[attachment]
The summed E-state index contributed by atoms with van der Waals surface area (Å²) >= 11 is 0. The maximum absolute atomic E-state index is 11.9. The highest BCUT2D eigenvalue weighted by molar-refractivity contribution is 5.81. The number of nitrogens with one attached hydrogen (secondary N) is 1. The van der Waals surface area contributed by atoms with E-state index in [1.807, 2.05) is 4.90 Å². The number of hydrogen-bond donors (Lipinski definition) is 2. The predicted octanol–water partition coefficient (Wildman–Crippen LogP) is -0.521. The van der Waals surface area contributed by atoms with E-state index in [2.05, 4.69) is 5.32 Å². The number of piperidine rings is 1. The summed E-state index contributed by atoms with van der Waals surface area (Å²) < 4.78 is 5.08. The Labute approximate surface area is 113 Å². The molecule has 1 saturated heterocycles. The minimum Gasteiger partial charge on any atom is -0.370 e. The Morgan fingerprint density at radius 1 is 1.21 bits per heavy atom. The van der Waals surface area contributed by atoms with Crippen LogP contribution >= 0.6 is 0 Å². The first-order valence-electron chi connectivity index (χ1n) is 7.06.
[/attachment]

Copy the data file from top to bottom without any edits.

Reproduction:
The summed E-state index contributed by atoms with van der Waals surface area (Å²) >= 11 is 0. The maximum absolute atomic E-state index is 11.9. The highest BCUT2D eigenvalue weighted by molar-refractivity contribution is 5.81. The number of nitrogens with one attached hydrogen (secondary N) is 1. The van der Waals surface area contributed by atoms with E-state index in [1.807, 2.05) is 4.90 Å². The number of hydrogen-bond donors (Lipinski definition) is 2. The predicted octanol–water partition coefficient (Wildman–Crippen LogP) is -0.521. The van der Waals surface area contributed by atoms with E-state index in [2.05, 4.69) is 5.32 Å². The number of piperidine rings is 1. The summed E-state index contributed by atoms with van der Waals surface area (Å²) < 4.78 is 5.08. The Labute approximate surface area is 113 Å². The molecule has 1 saturated heterocycles. The minimum Gasteiger partial charge on any atom is -0.370 e. The Morgan fingerprint density at radius 1 is 1.21 bits per heavy atom. The van der Waals surface area contributed by atoms with Crippen LogP contribution >= 0.6 is 0 Å². The first-order valence-electron chi connectivity index (χ1n) is 7.06.